By Gwen Rockwood, newspaper columnist and mama of 3
When my parents retired and moved to our town a few weeks ago, the plan was to move them into a new condo being built just a couple blocks away from our house. But uncooperative weather and other construction delays wouldn’t let that happen. The condo isn’t quite ready yet, so my parents have been living at our house for the past several weeks in a state of transitional limbo.
Here’s the part of the column where most writers would report a whole laundry list of ways in which it’s hard to have your parents live with you – a crowded house, lack of privacy, conflicting TV preferences, personality clashes, etc. Anytime you have house guests, there’s a certain adjustment that has to be made. But I’ve gotta tell you. For me, it’s been awesome.
You know those times when you think your life would be so much easier if you could just clone yourself? Having my mom here for the past few weeks is as close as I’ll ever get to that clone wish. She helps with cooking, cleaning, laundry and shuttling kids to and from various activities. For the first time ever, I feel like I really can be in two places at once. And when I need a little mothering advice, my go-to source is already on location and available for consultation. What’s not to love?
And now, instead of bugging Tom to tackle a list of home repairs, I can ask my dad to do it. So far he has finished two painting projects, and I’ve got plans for the front walk to be pressure-washed and the bushes to be trimmed. With two men around, I can get double the number of “honey-do” jobs done with half the amount of nagging.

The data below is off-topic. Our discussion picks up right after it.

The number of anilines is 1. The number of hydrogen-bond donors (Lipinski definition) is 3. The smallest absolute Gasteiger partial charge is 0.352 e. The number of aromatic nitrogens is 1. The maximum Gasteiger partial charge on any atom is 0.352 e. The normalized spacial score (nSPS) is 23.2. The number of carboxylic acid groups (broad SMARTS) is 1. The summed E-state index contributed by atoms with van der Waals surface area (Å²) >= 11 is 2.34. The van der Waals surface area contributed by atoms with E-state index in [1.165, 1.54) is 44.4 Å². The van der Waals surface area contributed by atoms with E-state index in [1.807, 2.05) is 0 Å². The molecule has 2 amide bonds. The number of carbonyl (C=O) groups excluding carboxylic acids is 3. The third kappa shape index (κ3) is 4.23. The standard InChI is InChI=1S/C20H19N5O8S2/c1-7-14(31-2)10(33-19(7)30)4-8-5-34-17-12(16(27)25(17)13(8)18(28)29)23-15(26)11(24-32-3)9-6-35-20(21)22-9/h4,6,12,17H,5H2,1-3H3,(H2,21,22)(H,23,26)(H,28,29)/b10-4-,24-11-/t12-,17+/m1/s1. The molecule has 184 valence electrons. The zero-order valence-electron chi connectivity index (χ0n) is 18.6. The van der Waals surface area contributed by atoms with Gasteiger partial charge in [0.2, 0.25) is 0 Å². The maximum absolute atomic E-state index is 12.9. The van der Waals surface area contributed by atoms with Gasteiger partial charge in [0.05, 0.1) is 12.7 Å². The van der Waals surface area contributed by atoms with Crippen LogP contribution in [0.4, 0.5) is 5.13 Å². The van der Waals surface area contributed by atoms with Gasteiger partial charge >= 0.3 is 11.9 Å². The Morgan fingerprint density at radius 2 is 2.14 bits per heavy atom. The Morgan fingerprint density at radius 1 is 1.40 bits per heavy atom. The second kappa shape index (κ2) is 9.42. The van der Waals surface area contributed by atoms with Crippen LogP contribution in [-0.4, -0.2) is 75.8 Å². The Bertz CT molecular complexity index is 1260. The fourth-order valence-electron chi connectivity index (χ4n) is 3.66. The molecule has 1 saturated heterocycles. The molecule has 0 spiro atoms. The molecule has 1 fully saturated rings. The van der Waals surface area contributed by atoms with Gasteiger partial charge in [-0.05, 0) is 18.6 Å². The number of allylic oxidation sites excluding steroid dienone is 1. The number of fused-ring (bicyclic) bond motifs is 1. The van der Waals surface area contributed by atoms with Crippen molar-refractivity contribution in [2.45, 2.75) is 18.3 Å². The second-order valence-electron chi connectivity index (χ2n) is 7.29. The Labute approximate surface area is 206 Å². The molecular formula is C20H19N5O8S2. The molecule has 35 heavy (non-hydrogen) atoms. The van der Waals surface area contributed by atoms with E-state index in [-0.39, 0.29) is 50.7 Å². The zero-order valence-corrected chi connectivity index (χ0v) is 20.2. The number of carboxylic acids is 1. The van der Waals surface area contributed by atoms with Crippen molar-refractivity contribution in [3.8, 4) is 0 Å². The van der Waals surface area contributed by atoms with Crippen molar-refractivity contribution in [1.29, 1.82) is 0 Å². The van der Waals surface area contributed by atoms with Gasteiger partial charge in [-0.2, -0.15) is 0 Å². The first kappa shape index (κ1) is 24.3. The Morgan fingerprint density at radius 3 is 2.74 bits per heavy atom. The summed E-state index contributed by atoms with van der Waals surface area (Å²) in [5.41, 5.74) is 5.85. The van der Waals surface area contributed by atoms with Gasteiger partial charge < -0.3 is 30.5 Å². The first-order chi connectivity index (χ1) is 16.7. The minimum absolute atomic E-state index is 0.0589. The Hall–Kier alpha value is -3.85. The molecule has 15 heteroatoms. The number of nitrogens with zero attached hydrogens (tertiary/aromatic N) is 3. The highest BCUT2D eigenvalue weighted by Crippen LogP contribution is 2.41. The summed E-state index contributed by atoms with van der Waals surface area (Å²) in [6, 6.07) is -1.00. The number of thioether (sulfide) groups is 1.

As great as it’s been working out for me, I don’t know that my parents necessarily feel the same way. They went from a relatively quiet home in a small town to a busy, loud house full of kids, two parents who work at home, homework drama, soccer practice, sibling arguments, video games, shoes that go missing, Matchbox cars on the floor and general chaos at any given moment – not to mention the whole new town they’re trying to learn their way around.
They’re also adjusting to day-to-day life with three grandkids underfoot, which is a different experience than occasional visits. The other day, I overheard this conversation between 4-year-old Kate and her grandmother:
“Memaw, where is your mom?” Kate asked.
“Well, my mom lives in Heaven now. She died because she was old,” Memaw replied.
“Older than you?” Kate asked incredulously, as if that weren’t even possible.
And then there was this little gem of conversation overhead one day while Kate and Memaw were coloring pictures together:
“What’s your favorite color, Memaw?” Kate asked. “Is it grey, just like your hair?”
The brutal honesty we must endure while living with preschoolers takes some getting used to.
Although they’d never admit to it, I think my folks are secretly counting down the days until they can move out of our guest room and into their new condo, creating a calm buffer between us and them. They’ll have their own quiet space again with all their familiar things around them. Their daily routine can revert back to a less frenetic pace. And they probably won’t sit down on chairs that have strawberry jelly on them, trip over toys or referee any fights about whose turn it is on the computer.
Wonder if they’d take me with them.